I read a story about a group of American prisoners of war during the Second World War, who were made to do hard labor in a prison camp. Each had a shovel and would dig all day, then come in and give an account of his tool in the evening. One evening 20 prisoners were lined up by the guard and the shovels were counted. The guard counted nineteen shovels and turned in rage on the 20 prisoners demanding to know which one did not bring his shovel back. No one responded. The guard took out his gun and said that he would shoot five men if the guilty prisoner did not step forward. After a moment of tense silence, a 19-year-old soldier stepped forward with his head bowed down. The guard grabbed him, took him to the side and shot him in the head, and turned to warn the others that they better be more careful than he was. When he left, the men counted the shovels and there were 20. The guard had miscounted. The boy had given his life for his friends.
Can you imagine the emotions those men must have felt as they knelt down over his body? Jesus said in John 15:13, “Greater love has no one than this, that one lay down his life for his friends.” To love is to choose suffering for the sake of another.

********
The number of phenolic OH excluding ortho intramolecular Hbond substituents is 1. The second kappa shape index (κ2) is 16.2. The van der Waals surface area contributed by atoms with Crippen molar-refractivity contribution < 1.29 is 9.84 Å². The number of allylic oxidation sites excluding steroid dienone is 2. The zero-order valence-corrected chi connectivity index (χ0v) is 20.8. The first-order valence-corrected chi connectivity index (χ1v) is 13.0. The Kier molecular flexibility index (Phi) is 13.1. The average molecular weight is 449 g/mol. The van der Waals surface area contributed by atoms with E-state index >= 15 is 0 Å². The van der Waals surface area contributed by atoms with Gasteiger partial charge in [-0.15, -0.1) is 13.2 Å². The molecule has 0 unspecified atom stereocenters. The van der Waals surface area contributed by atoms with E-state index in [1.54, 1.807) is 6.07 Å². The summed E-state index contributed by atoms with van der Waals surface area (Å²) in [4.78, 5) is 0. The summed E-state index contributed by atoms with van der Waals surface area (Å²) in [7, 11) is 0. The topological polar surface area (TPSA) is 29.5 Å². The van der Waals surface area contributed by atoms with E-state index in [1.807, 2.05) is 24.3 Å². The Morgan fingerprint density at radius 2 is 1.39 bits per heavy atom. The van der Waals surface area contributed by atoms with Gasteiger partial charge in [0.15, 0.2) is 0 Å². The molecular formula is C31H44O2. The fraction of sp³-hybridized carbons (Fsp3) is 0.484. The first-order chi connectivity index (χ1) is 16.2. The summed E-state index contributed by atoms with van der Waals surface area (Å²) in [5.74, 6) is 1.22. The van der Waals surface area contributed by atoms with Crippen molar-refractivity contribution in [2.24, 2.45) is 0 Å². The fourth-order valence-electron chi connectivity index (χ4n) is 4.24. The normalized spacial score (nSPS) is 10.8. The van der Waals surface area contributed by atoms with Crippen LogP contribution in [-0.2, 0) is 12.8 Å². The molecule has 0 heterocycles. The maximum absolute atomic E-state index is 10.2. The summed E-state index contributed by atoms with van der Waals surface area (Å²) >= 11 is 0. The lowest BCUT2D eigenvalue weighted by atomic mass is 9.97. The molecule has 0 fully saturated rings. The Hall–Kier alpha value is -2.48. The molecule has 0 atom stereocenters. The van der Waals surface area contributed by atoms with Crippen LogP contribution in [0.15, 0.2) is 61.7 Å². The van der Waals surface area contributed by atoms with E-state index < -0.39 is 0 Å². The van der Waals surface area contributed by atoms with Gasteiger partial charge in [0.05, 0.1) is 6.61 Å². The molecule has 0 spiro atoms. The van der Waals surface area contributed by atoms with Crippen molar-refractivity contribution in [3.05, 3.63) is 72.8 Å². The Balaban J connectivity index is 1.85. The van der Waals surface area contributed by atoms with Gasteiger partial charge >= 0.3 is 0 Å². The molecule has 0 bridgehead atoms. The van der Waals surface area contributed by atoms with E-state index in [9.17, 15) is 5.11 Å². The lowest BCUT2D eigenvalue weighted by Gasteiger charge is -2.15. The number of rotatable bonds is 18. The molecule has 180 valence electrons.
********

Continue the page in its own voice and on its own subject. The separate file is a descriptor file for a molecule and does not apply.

Christmas is ultimately the true story of God coming into our world to give his life for ours. Jesus, the Son of God, left heaven’s throne and entered our world to rescue us from sin, Satan, and death. Jesus came to live. Jesus came to die. Jesus came to give himself as a ransom for many.
Not only was God’s gift costly, but when someone receives God’s gift of Jesus, they soon find out there is a personal cost to pay as well.
Receiving God’s Gift Will Cost You
Many people today think they are on a journey to find God, not realizing God has already come and found them. Religion is man reaching up to God, trying to find him. But, Christianity, is God coming down to find us. That’s why Jesus came into our world and lived among us. He reached out his hand of friendship and love first.